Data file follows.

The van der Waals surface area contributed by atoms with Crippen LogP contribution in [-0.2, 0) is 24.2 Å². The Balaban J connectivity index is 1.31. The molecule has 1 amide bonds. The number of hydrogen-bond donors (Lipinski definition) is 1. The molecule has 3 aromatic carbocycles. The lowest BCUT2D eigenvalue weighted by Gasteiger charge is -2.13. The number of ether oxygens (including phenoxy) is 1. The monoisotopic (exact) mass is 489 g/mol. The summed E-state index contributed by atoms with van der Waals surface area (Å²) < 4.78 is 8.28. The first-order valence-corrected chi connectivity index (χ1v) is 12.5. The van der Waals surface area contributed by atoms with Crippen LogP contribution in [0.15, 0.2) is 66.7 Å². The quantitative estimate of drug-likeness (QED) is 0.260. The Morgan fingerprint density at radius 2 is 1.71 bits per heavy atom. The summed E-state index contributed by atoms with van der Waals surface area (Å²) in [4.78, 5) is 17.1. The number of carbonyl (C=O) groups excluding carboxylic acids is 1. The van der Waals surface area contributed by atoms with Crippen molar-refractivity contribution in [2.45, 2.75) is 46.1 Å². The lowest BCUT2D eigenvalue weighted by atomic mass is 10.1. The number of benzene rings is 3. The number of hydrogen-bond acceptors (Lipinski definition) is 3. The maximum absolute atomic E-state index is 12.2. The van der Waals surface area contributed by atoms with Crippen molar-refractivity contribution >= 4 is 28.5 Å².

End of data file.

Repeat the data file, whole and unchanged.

The van der Waals surface area contributed by atoms with Crippen LogP contribution in [-0.2, 0) is 24.2 Å². The Balaban J connectivity index is 1.31. The molecule has 1 amide bonds. The number of hydrogen-bond donors (Lipinski definition) is 1. The molecule has 3 aromatic carbocycles. The lowest BCUT2D eigenvalue weighted by Gasteiger charge is -2.13. The number of ether oxygens (including phenoxy) is 1. The monoisotopic (exact) mass is 489 g/mol. The summed E-state index contributed by atoms with van der Waals surface area (Å²) < 4.78 is 8.28. The first-order valence-corrected chi connectivity index (χ1v) is 12.5. The van der Waals surface area contributed by atoms with Crippen LogP contribution in [0.15, 0.2) is 66.7 Å². The quantitative estimate of drug-likeness (QED) is 0.260. The Morgan fingerprint density at radius 2 is 1.71 bits per heavy atom. The summed E-state index contributed by atoms with van der Waals surface area (Å²) in [4.78, 5) is 17.1. The number of carbonyl (C=O) groups excluding carboxylic acids is 1. The van der Waals surface area contributed by atoms with Crippen molar-refractivity contribution in [2.45, 2.75) is 46.1 Å². The lowest BCUT2D eigenvalue weighted by atomic mass is 10.1. The number of benzene rings is 3. The number of hydrogen-bond acceptors (Lipinski definition) is 3. The maximum absolute atomic E-state index is 12.2. The van der Waals surface area contributed by atoms with Crippen molar-refractivity contribution >= 4 is 28.5 Å².